Blog » 2017 » January » National Teen Driver Safety Week: Teaching Teens About Safety Behind the Wheel

National Teen Driver Safety Week: Teaching Teens About Safety Behind the Wheel

National Teen Driver Safety Week presents the ultimate opportunity to chat frankly with adolescents about one of today's most concerning problems: distraction and recklessness behind the wheel. Far too many teenagers fall victim to car crashes; research from the Centers for Disease Control and Prevention points to motor vehicle accidents as the chief cause of death among adolescents.

Common Causes of Teenage Accidents

Even the best teenage drivers make mistakes behind the wheel, but certain issues are especially likely to cause accidents, including the following:

Mobile Devices

Drivers of all ages love to multitask behind the wheel rather than focus on the road, but this problem is particularly prevalent among teenagers. Texting (and, more recently, Snapchatting) behind the wheel is an especially concerning problem.

As experts from the National Highway Traffic Safety Administration point out, in the time it takes to read or send a text, a car traveling at 55 miles per hour traverses the entire length of a football field. Sadly, teens occupy a constantly connected world in which even a brief car ride may feel too long to go without checking notifications.

Driving with Other Teens

Distractions come not only from mobile devices, but also from the presence of other teenagers. According to research from Texas A&M Transportation Institute, the total number of car accidents involving novice teenage drivers decreased significantly between 2002 and 2011, but statistics also point to an increased percentage of fatalities when accompanied by others. Researchers cite a link between this increase and the explosion of text messaging, although they have yet to establish proof of causation.

Speeding

Drivers of all ages speed, but teenagers seem particularly inclined to drive above the posted limit. Driving instructors interviewed for Skills of Novice Teen Drivers reveal speeding as one of the top three mistakes young drivers make again and again — and that's when supervised. When driving alone or with friends, teens are even more apt to exceed the speed limit by ten miles per hour or more. Sadly, this leads to far too many fatalities; in a recent five-year span identified by AAA, over 4,200 of nearly 14,000 teenage motor vehicle deaths were attributed to speeding.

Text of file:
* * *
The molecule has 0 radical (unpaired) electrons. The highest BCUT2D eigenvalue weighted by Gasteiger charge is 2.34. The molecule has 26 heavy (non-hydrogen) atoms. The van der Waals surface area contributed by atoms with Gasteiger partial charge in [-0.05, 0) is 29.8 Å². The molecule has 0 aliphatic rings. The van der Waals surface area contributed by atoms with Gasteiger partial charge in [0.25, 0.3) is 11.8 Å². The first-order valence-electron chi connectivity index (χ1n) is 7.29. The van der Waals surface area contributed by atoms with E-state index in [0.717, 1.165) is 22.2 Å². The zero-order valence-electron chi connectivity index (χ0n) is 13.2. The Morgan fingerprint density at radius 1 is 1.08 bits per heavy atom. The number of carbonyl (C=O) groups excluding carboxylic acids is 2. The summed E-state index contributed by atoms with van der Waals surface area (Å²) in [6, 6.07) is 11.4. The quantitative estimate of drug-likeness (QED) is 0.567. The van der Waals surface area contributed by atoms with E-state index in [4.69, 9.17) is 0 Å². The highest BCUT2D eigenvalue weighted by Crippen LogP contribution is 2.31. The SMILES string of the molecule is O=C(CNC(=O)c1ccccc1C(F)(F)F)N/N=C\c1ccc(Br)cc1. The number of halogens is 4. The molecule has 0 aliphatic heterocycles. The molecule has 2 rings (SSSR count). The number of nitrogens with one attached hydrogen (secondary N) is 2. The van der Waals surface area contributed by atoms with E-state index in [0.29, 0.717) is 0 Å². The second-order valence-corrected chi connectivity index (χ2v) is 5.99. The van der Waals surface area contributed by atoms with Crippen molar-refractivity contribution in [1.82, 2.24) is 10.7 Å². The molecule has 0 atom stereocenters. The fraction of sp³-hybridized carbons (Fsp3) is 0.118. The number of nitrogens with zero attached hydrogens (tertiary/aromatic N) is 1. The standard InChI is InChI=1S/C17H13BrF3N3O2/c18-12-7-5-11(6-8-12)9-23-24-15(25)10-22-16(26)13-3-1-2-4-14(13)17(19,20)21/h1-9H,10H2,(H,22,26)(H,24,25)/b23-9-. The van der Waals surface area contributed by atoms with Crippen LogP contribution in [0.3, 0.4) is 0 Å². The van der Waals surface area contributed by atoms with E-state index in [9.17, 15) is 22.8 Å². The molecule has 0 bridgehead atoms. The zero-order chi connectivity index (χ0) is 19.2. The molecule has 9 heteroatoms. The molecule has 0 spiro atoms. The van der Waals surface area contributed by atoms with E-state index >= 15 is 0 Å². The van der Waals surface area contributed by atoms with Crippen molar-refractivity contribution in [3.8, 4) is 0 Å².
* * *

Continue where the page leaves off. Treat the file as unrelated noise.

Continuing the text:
Why Teenagers Struggle Behind the Wheel

A variety of factors lead to the teenage driving issues outlined above. The following are a few of the top reasons why young drivers remain at risk whenever they take the wheel:

Limited Experience

Teenagers face a sharp learning curve as they learn to drive. Be it driving a car or playing a piano, nobody perfects any skill immediately, especially when said skill involves operating a vehicle that weighs thousands of pounds. Basic mechanics require extensive practice, but that's just the beginning. Young drivers must also learn to decode often complex signals from other drivers. Road-based etiquette may seem simple to adults who have spent years behind the wheel, but it tends to baffle teenagers. Furthermore, weather conditions make driving difficult for even the most seasoned individuals. Florida drivers rarely have to deal with ice, but wind, heavy rain, and fog can all prove hazardous.

Unfortunately, many teens spend limited time in realistic driving situations before they're sent out on their own. In Florida, for example, teenagers must obtain fifty hours of driving experience before getting their license, including ten hours at night. While drivers can get a general feel for the road in this time, they may not emerge equipped with the full range of skills needed to avoid collisions.

Executive Functioning

Gaining any skill takes considerable work, but teenagers continue to struggle long after seemingly mastering such essentials as parallel parking. Many of their issues derive from their basic brain chemistry; the frontal cortex (which is responsible for critical thinking and impulse control) does not complete development until around age 25. Teenagers may understand the rules of the road and accurately tell right from wrong, but they cannot quell their impulses as well as their adult counterparts do.

Teenage driving has long been a point of concern, but solutions are available. Practice is key, of course, and parents can help simply by volunteering to sit in the passenger's seat more often as their teens practice essential skills. Select vehicles also offer Teen Driver mode, which allows parents to closely monitor teenagers' behavior and revoke driving privileges if necessary. Together, teens and parents can work to overcome the natural disadvantages of youth behind the wheel and make our roads safer.

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